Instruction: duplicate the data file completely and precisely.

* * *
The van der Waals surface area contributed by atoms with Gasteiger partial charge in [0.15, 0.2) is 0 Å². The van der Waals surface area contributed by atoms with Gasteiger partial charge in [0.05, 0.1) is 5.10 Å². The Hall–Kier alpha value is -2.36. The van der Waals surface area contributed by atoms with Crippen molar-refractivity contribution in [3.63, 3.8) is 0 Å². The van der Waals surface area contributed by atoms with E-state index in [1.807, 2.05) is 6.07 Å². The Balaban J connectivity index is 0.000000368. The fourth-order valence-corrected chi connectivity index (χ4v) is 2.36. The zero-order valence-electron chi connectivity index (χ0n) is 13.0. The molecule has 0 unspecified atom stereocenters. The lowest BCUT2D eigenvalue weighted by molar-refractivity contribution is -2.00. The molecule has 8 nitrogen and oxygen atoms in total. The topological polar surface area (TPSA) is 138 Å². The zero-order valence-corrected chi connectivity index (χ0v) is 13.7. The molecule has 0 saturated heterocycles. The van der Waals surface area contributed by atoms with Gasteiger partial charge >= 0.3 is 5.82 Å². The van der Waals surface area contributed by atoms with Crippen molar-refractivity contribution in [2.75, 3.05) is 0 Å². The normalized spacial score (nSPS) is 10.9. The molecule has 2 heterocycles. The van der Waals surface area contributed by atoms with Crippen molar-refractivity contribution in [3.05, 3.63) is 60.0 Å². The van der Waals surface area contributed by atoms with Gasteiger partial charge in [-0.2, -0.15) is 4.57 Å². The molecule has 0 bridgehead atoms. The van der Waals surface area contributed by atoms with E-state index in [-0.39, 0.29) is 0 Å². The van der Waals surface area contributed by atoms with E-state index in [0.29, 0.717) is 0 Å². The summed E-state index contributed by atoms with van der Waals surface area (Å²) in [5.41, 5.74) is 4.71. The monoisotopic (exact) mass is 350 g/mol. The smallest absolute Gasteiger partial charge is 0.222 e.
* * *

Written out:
The van der Waals surface area contributed by atoms with Gasteiger partial charge in [0.15, 0.2) is 0 Å². The van der Waals surface area contributed by atoms with Gasteiger partial charge in [0.05, 0.1) is 5.10 Å². The Hall–Kier alpha value is -2.36. The van der Waals surface area contributed by atoms with Crippen molar-refractivity contribution in [3.63, 3.8) is 0 Å². The van der Waals surface area contributed by atoms with E-state index in [1.807, 2.05) is 6.07 Å². The Balaban J connectivity index is 0.000000368. The fourth-order valence-corrected chi connectivity index (χ4v) is 2.36. The zero-order valence-electron chi connectivity index (χ0n) is 13.0. The molecule has 0 unspecified atom stereocenters. The lowest BCUT2D eigenvalue weighted by molar-refractivity contribution is -2.00. The molecule has 8 nitrogen and oxygen atoms in total. The topological polar surface area (TPSA) is 138 Å². The zero-order valence-corrected chi connectivity index (χ0v) is 13.7. The molecule has 0 saturated heterocycles. The van der Waals surface area contributed by atoms with Gasteiger partial charge >= 0.3 is 5.82 Å². The van der Waals surface area contributed by atoms with Crippen molar-refractivity contribution in [2.75, 3.05) is 0 Å². The normalized spacial score (nSPS) is 10.9. The molecule has 2 heterocycles. The van der Waals surface area contributed by atoms with Crippen molar-refractivity contribution in [3.05, 3.63) is 60.0 Å². The van der Waals surface area contributed by atoms with Gasteiger partial charge in [-0.2, -0.15) is 4.57 Å². The molecule has 0 bridgehead atoms. The van der Waals surface area contributed by atoms with E-state index in [-0.39, 0.29) is 0 Å². The van der Waals surface area contributed by atoms with E-state index in [0.29, 0.717) is 0 Å². The summed E-state index contributed by atoms with van der Waals surface area (Å²) in [5.41, 5.74) is 4.71. The monoisotopic (exact) mass is 350 g/mol. The smallest absolute Gasteiger partial charge is 0.222 e.